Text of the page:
Family evacuates Rafah in tricycle.

A man, woman, and children ride in the back of a tricycle loaded with belongings and other items as they flee bound for Khan Yunis, in Rafah in the southern Gaza Strip on May 11, 2024.

(Photo: -/AFP via Getty Images)

In 'Grave Breach' of International Law, Israel Orders More Evacuations in Rafah

"People have stayed in Rafah thinking it's safe and hoping that global pressure would stop an invasion. But now we are abandoned by the world and everyone feels betrayed and let down," one aid worker said.

The Israel Defense Forces ordered additional evacuations in central Rafah on Saturday, signalling that Israel will continue with an invasion of the southern Gaza city that has been the last refuge for more than 1.4 million Palestinians displaced since the country began its devastating war on Gaza in October.

The new evacuations follow orders issued Monday for residents and refugees to leave eastern Rafah. Humanitarian agencies said that approximately 110,000 people had evacuated from Rafah before Saturday and that another 40,000 joined them following the most recent orders, according toThe Associated Press.

"We are forcibly leaving after the occupation army threatened us, through recorded calls and in a post published on Facebook. We are leaving because of fear and coercion," Rafah resident Faten Lafi toldAl Jazeera. "We are leaving for the unknown and there are no safe areas at all. All the areas left are unsafe."

"Many people in Gaza are already suffering from famine, but now we are entering a new period of unprecedented hardship."

International humanitarian organizations have warned that an invasion of Rafah would be catastrophic for civilians and aid operations and that there is no credible way to safely evacuate the city.

"The Israeli army does not have a safe area in Gaza. They target everything," Abu Yusuf al-Deiri, who is now in Rafah after fleeing Gaza City, told AP.

The U.S. has said it opposes a Rafah invasion that does not include a workable plan to protect civilians, and President Joe Biden has threatened to withhold certain weapons from Israel if it moves forward with a full-scale Rafah attack, though critics have argued that Israel has made enough incursions into the city to justify cutting off arms now.

"With no guarantee of safety, proper accommodations, or return once hostilities end, this is a grave breach of international humanitarian law, not an orderly evacuation as Israel portrays it," said Itay Epshtain, a senior humanitarian law and policy consultant who works as special adviser to the Norwegian Refugee Council and the Association of International Development Agencies, on social media.

The United Nations Children's Fund has further warned that the "humanitarian area" where Israel is now directing Rafah evacuees—a coastal enclave called Al-Mawasi—is not safe because it does not have adequate supplies and because it has been subjected to air strikes in the past.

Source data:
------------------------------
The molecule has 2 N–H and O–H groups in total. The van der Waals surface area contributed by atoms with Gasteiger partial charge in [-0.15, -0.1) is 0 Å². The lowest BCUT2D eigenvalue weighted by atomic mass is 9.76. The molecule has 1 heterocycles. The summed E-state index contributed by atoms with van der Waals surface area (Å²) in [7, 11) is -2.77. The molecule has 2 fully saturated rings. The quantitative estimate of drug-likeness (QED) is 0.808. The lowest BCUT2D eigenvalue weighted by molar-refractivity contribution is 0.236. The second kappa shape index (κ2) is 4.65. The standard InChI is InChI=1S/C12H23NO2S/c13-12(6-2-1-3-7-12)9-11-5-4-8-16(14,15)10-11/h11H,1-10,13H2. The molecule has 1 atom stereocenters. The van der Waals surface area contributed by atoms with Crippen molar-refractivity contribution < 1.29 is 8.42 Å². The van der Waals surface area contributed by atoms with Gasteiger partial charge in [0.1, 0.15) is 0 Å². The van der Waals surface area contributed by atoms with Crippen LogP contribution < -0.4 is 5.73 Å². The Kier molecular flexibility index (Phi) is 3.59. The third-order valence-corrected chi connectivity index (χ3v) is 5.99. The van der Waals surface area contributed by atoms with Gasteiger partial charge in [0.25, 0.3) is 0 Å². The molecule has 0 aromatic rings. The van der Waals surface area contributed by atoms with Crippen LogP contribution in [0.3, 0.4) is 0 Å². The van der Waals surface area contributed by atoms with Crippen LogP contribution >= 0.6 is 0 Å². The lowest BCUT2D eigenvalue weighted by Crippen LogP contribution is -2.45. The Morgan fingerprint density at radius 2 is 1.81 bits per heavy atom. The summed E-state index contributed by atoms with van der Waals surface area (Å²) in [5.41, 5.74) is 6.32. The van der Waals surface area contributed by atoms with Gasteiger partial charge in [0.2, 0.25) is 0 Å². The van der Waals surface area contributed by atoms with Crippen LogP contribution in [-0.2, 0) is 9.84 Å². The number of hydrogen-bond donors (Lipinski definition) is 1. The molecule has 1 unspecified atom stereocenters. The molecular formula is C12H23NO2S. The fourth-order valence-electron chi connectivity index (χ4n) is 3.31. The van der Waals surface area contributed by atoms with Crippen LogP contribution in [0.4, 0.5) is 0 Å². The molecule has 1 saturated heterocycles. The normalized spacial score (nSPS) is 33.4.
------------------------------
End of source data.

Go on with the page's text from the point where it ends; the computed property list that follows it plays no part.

"We don't know what we will do," 54-year-old Muhammad Qahman, who arrived in Rafah in January toldThe Guardian. "We are now preparing our things to go to the area designated by the Israeli army, which is supposed to be safe and a humanitarian area, but this is just a lie," Qahman added, referring to Al-Mawasi.

The charity Islamic Relief published a statement in response to the new evacuation orders, which included testimony from a staff member.

"I feel like this is the end," the staff worker said. "It feels like we will all be either trapped and killed in Gaza, or we will all be forced out. People have stayed in Rafah thinking it's safe and hoping that global pressure would stop an invasion. But now we are abandoned by the world and everyone feels betrayed and let down."

The worker added that the humanitarian situation in Gaza had become even more difficult since Israel seized the Gaza side of the Rafah border crossing with Egypt, making it impossible for supplies to get in.

"Bakeries have stopped working because they don't have fuel, so we don't have bread. We don't have any water supply as that also depends on fuel deliveries, so yesterday we had to pay $50 just to refill our tank. Cars have stopped, so people coming from Rafah to the Middle Area are either walking or packed into vans carrying hundreds of people," they continued. "Many people in Gaza are already suffering from famine, but now we are entering a new period of unprecedented hardship."

Georgios Petropoulos, who works with the U.N. humanitarian agency in Rafah, explained to AP that aid organizations were struggling to support the latest round of displaced Gazans.

"We simply have no tents, we have no blankets, no bedding, none of the items that you would expect a population on the move to be able to get from the humanitarian system," Petropoulos said.

The latest evacuations could also further destabilize Rafah's remaining healthcare infrastructure.

Hospital director Saheb al-Hams said the latest order "threatened" Kuwaiti Specialty Hospital.

"There is no other place for patients and injured people to go to but this hospital," al-Hams told reporters, calling for "immediate international protection."

In addition to the Rafah evacuation orders, the IDF also told "all residents and displaced people" to leave parts of Gaza City, Jabaliya, Zeitoun, and Beit Lahiya in the north of Gaza as it prepares to intensify fighting there.

"It's raining terror again in Jabaliya Refugee Camp and north of Gaza!" British Palestinian activist Shahd Abusalama wrote on social media Saturday. "I heard the bombs falling all around my surviving family everyone was screaming! They're gasping to breathe! My family there survived through way too much. They may not survive this one."

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